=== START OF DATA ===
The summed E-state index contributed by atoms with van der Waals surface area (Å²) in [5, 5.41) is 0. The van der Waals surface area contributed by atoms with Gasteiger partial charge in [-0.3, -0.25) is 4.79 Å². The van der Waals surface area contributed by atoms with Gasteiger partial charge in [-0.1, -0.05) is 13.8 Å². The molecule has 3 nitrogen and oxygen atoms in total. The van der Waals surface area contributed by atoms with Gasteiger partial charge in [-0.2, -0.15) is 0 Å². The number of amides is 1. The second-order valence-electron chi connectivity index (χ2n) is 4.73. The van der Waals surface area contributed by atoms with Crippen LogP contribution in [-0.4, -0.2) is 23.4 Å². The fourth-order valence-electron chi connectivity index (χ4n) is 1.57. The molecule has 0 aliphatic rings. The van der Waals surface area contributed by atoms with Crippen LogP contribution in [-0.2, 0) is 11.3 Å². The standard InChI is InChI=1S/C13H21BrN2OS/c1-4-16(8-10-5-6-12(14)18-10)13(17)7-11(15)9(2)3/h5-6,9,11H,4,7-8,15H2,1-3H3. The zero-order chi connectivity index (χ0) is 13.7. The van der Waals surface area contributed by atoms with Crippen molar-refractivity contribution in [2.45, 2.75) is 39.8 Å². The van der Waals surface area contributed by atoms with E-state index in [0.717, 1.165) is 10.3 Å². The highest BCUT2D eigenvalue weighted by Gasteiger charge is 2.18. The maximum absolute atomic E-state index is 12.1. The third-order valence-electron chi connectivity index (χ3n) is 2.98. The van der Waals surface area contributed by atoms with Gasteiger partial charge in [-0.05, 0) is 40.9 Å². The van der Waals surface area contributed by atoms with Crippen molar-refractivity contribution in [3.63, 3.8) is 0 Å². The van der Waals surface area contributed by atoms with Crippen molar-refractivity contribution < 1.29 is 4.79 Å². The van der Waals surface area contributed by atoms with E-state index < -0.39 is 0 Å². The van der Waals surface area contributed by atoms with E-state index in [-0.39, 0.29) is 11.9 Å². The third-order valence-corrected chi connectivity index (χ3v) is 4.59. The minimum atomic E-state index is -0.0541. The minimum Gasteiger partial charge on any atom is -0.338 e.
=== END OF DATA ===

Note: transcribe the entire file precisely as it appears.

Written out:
The summed E-state index contributed by atoms with van der Waals surface area (Å²) in [5, 5.41) is 0. The van der Waals surface area contributed by atoms with Gasteiger partial charge in [-0.3, -0.25) is 4.79 Å². The van der Waals surface area contributed by atoms with Gasteiger partial charge in [-0.1, -0.05) is 13.8 Å². The molecule has 3 nitrogen and oxygen atoms in total. The van der Waals surface area contributed by atoms with Gasteiger partial charge in [-0.2, -0.15) is 0 Å². The number of amides is 1. The second-order valence-electron chi connectivity index (χ2n) is 4.73. The van der Waals surface area contributed by atoms with Crippen LogP contribution in [-0.4, -0.2) is 23.4 Å². The fourth-order valence-electron chi connectivity index (χ4n) is 1.57. The molecule has 0 aliphatic rings. The van der Waals surface area contributed by atoms with Crippen LogP contribution in [-0.2, 0) is 11.3 Å². The standard InChI is InChI=1S/C13H21BrN2OS/c1-4-16(8-10-5-6-12(14)18-10)13(17)7-11(15)9(2)3/h5-6,9,11H,4,7-8,15H2,1-3H3. The zero-order chi connectivity index (χ0) is 13.7. The van der Waals surface area contributed by atoms with Crippen molar-refractivity contribution in [2.45, 2.75) is 39.8 Å². The van der Waals surface area contributed by atoms with E-state index in [0.717, 1.165) is 10.3 Å². The highest BCUT2D eigenvalue weighted by Gasteiger charge is 2.18. The maximum absolute atomic E-state index is 12.1. The third-order valence-electron chi connectivity index (χ3n) is 2.98. The van der Waals surface area contributed by atoms with Gasteiger partial charge in [-0.05, 0) is 40.9 Å². The van der Waals surface area contributed by atoms with Crippen molar-refractivity contribution in [3.63, 3.8) is 0 Å². The van der Waals surface area contributed by atoms with Crippen molar-refractivity contribution < 1.29 is 4.79 Å². The van der Waals surface area contributed by atoms with E-state index < -0.39 is 0 Å². The van der Waals surface area contributed by atoms with E-state index in [-0.39, 0.29) is 11.9 Å². The third-order valence-corrected chi connectivity index (χ3v) is 4.59. The minimum atomic E-state index is -0.0541. The minimum Gasteiger partial charge on any atom is -0.338 e.